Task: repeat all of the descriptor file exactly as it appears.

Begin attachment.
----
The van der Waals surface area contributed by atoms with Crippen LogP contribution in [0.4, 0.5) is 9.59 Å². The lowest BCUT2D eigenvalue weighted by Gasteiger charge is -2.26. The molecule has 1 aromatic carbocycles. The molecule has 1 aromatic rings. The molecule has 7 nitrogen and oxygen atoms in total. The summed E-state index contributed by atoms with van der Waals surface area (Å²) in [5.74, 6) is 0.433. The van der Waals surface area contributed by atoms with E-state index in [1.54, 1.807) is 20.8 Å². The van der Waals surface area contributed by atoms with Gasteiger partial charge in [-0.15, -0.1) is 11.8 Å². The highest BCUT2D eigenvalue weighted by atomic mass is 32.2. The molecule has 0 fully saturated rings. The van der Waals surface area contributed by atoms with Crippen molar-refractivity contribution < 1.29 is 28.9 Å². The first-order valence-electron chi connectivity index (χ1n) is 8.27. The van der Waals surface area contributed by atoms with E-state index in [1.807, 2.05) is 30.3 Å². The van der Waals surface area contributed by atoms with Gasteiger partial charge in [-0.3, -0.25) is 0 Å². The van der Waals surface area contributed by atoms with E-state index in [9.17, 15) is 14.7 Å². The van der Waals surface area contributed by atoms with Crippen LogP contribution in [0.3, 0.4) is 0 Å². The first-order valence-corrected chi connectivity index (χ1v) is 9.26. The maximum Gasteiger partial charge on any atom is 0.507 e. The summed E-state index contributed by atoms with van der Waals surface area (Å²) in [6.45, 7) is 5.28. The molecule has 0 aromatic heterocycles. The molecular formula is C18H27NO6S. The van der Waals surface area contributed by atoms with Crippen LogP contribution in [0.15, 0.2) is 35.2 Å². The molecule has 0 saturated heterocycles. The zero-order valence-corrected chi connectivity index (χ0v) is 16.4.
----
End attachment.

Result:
The van der Waals surface area contributed by atoms with Crippen LogP contribution in [0.4, 0.5) is 9.59 Å². The lowest BCUT2D eigenvalue weighted by Gasteiger charge is -2.26. The molecule has 1 aromatic carbocycles. The molecule has 1 aromatic rings. The molecule has 7 nitrogen and oxygen atoms in total. The summed E-state index contributed by atoms with van der Waals surface area (Å²) in [5.74, 6) is 0.433. The van der Waals surface area contributed by atoms with E-state index in [1.54, 1.807) is 20.8 Å². The van der Waals surface area contributed by atoms with Gasteiger partial charge in [-0.15, -0.1) is 11.8 Å². The highest BCUT2D eigenvalue weighted by atomic mass is 32.2. The molecule has 0 fully saturated rings. The van der Waals surface area contributed by atoms with Crippen molar-refractivity contribution < 1.29 is 28.9 Å². The first-order valence-electron chi connectivity index (χ1n) is 8.27. The van der Waals surface area contributed by atoms with E-state index in [1.807, 2.05) is 30.3 Å². The van der Waals surface area contributed by atoms with Gasteiger partial charge in [-0.3, -0.25) is 0 Å². The van der Waals surface area contributed by atoms with E-state index in [9.17, 15) is 14.7 Å². The van der Waals surface area contributed by atoms with Crippen LogP contribution in [0.3, 0.4) is 0 Å². The first-order valence-corrected chi connectivity index (χ1v) is 9.26. The maximum Gasteiger partial charge on any atom is 0.507 e. The summed E-state index contributed by atoms with van der Waals surface area (Å²) in [6.45, 7) is 5.28. The molecule has 0 aromatic heterocycles. The molecular formula is C18H27NO6S. The van der Waals surface area contributed by atoms with Crippen LogP contribution in [0.15, 0.2) is 35.2 Å². The molecule has 0 saturated heterocycles. The zero-order valence-corrected chi connectivity index (χ0v) is 16.4.